In 1927, Dandy first described the surgical treatment of VGPN by intracranial section of the glossopharyngeal nerve.[5] At the end of the 1970s, Lazorthes and Verdie proposed percutaneous thermocoagulation as a therapeutic option in VGPN.[4] In 1981, Rushton et al. reported 217 cases treated at the Mayo Clinic, including 129 that were treated surgically, with the large majority of procedures being rhizotomy.[5] Because of their lesioning processes, the aforementioned procedures carry a risk of sensory deficits and complications such as dysphagia and hoarseness.

In 1977, Laha and Jannetta, based on the treatment of TN, proposed the use of MVD for the treatment of GPN.[1] This approach has been supported by a few large North American cohort studies. However, with respect to MVD, a 5% mortality rate and up to 20% rate of temporal or permanent symptoms (mainly dysphagia and hoarseness) have been reported in the previous long-term follow-up studies.[5] GKRS provides a valuable alternative treatment for GPN, especially patients who refused operation or very weak patients who were not able to tolerate any surgery.

The efficacy and safety of GKRS for TN have been well established since the 1990s. Thus far, over 60,000 patients with TN have been treated using GKRS worldwide. The success rate is high at up to 80% in long-term follow-up with minimal complications (hypoesthesia of the fifth cranial nerve). Because of the similarity in pathogenesis, some authors have started to recommend GKRS for patients with GPN. In 2005, Stieber et al. were the first to report GKRS for GPN.[6] GKRS seems to be a valuable alternative treatment for GPN, particularly for patients who refuse an operation or those who are too weak to undergo surgery.

Gamma knife radiosurgery technical considerations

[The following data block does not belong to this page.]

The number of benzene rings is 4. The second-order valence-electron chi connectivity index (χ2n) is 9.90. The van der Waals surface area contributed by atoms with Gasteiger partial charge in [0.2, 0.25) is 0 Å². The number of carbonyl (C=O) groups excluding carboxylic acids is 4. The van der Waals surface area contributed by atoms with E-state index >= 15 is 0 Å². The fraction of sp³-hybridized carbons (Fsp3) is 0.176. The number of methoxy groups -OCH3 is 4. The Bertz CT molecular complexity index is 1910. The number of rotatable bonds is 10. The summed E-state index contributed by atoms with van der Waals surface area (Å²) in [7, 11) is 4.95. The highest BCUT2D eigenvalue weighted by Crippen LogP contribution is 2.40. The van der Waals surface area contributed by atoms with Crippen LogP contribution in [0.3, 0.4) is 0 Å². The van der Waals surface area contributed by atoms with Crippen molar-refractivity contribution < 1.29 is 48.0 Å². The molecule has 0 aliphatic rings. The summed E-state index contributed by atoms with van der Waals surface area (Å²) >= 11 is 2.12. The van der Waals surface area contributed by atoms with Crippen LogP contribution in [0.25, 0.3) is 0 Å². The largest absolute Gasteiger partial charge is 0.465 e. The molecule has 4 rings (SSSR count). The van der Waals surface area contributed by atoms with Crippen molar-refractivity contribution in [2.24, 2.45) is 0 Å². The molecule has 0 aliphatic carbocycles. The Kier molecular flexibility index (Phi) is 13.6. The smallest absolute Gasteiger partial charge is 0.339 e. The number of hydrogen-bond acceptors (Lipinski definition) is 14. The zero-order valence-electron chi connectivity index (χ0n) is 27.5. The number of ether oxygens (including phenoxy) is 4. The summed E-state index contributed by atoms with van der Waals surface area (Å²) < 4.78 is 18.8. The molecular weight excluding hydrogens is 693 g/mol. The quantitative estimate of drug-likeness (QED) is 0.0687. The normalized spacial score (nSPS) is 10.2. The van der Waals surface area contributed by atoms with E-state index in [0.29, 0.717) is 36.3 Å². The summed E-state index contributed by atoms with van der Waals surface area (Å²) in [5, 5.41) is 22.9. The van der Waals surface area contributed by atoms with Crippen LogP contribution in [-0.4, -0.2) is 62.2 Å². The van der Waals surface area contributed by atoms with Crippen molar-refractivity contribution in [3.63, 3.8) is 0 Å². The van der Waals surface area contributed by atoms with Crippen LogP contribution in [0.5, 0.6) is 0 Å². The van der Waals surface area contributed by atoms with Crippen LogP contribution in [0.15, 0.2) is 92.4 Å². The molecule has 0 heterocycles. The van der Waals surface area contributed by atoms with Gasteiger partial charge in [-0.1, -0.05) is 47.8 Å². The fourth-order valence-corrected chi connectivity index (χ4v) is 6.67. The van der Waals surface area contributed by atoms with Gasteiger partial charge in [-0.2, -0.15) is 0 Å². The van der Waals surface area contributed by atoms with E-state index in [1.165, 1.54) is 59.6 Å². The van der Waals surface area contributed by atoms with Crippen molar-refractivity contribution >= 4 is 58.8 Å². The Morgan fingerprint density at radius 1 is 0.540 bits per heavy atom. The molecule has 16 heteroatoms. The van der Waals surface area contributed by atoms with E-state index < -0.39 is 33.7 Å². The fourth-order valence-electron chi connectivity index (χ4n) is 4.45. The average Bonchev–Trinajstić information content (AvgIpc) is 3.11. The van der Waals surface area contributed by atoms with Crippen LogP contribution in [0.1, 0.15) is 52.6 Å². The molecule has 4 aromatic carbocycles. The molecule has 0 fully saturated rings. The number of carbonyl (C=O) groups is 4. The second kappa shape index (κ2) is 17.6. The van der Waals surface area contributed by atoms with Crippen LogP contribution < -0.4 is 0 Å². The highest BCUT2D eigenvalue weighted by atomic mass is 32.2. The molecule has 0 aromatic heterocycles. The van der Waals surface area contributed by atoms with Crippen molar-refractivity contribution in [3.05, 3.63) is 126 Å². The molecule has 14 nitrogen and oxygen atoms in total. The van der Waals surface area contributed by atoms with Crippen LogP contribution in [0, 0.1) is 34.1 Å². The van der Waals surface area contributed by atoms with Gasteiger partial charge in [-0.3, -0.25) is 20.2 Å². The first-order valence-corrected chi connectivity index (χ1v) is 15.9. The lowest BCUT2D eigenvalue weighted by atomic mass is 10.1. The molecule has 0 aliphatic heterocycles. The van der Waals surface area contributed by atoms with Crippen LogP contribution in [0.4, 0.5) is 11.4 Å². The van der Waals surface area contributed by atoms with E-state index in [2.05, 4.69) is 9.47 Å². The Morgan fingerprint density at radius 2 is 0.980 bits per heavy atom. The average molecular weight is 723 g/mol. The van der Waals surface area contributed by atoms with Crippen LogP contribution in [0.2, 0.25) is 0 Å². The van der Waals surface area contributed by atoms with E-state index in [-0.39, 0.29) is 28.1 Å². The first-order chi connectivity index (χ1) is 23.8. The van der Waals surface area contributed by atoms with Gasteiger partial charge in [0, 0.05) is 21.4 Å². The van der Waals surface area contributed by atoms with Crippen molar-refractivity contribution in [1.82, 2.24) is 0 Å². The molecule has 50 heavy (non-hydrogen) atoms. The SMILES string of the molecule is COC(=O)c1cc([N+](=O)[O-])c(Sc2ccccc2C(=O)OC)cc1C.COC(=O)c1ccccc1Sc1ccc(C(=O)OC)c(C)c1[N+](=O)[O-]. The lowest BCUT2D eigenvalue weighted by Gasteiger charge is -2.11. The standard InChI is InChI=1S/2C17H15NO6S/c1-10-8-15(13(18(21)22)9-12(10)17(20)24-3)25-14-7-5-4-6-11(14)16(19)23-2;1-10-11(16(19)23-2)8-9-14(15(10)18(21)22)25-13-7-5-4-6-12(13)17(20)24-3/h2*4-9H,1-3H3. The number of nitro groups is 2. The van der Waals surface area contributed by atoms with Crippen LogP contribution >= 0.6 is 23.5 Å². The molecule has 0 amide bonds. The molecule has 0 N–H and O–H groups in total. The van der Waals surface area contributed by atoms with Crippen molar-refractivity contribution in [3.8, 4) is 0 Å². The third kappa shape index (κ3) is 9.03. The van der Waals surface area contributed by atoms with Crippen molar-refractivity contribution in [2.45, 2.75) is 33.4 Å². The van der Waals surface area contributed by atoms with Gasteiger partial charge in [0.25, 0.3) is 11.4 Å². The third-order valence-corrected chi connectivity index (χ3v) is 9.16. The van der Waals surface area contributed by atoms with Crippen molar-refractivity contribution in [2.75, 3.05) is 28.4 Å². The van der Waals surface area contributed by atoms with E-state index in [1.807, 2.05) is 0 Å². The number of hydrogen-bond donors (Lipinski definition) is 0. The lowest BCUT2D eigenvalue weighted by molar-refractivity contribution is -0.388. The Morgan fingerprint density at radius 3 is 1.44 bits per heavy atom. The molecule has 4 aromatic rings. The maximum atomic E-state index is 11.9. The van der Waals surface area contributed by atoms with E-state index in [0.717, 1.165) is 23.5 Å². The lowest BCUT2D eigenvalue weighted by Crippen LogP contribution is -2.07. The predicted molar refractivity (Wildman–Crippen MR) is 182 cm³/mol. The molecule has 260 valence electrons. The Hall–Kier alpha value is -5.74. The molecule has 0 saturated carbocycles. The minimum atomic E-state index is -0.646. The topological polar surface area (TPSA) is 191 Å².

There are two challenging issues relating to GKRS for GPN: the anatomical target for placement of the treatment isocenter and the gamma knife dosimetry.


The most frequent targets are the cisternal part of the glossopharyngeal nerve and its distal end, at the level of the glossopharyngeal meatus. The Marseille team obtained optimal results using the meatus target with a dose of at least 75 G. Targeting the nerve root complex at its entry into the osseous canal of the jugular foramen has three advantages over the previous cisternal target. First, the opening of the jugular foramen is a useful landmark that is easily identifiable on computed tomography and MRI images. Second, the glossopharyngeal nerve is more difficult to visualize clearly than the trigeminal nerve, even with low-intensity lines on fast imaging employing steady-state acquisition images, and the glossopharyngeal nerve can be difficult to distinguish from the vagal nerve. Conversely, the nerve root complex enters into the jugular foramen, permitting greater distinction between the two nerves. Third, the relative distance from the brainstem permits a higher dose to be delivered, thereby achieving more effective treatment.